It’s a tough market for paid advertising, but these marketers found a way to see results from it.
Justin Fredlender, the VP of growth for vitamin brand Ritual, said to start with one ad channel.
Katie Wilson of snack brand BelliWelli said traditional methods like billboards can pay off.
This article is part of “Marketing for Small Business,” a series exploring the basics of marketing strategy for SBOs to earn new customers and grow their business.
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It’s a tough economy for paid advertising these days. Ad prices are fluctuating wildly, technology changes have made it harder to target audiences and track results, and many marketers are grumbling that they just don’t see the ROI that they used to for paid online advertising. Meanwhile, cash-strapped small-business owners may feel like they should just rely on organic marketing instead.Not so fast: There are still plenty of companies finding value in paid marketing to get in front of new customers, grow their brand reach, and increase sales. “Yes, there are opportunities to use organic social media and mediums that are free, but at the end of the day, you can’t find reach like you can with paid marketing,” Justin Fredlender, the vice president of growth for vitamin brand Ritual, told Insider.Carrie Sporer, the cofounder of showerless shampoo brand Swair, added that the pay-to-play approach may have a lower conversion rate than more organic strategies, but she’s found it to be more efficient for getting in front of new customers with a relatively low time investment. Sporer, Fredlender, and other small-business owners shared with Insider the strategies that have been helping them get results from paid advertising.1. Start with one channel, iterate, and then diversifyFredlender said growth marketing is “part art, part science,” meaning you have to be open to experimenting with everything from messaging and creative to which audience demographics you’re targeting, and diversifying where you place your efforts.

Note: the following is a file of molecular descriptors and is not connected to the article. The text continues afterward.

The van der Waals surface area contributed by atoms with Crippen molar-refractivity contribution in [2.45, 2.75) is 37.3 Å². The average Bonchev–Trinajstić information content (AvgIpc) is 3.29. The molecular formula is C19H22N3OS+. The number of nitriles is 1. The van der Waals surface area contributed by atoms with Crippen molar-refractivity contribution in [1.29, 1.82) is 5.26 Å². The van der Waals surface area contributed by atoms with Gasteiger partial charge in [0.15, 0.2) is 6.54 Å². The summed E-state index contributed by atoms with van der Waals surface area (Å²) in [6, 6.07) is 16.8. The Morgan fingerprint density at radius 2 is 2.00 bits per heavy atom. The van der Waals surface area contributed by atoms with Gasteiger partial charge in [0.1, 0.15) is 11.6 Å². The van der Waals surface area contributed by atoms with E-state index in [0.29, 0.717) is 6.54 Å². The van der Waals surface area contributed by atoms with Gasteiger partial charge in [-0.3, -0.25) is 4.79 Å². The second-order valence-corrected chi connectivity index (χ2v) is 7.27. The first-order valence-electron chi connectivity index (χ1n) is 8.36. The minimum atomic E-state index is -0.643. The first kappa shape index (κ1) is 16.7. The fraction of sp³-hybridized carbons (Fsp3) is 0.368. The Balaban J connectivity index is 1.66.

Justin Fredlender, the vice president of growth at Ritual, says paid advertising is “part art, part science.”
Courtesy of Justin Fredlender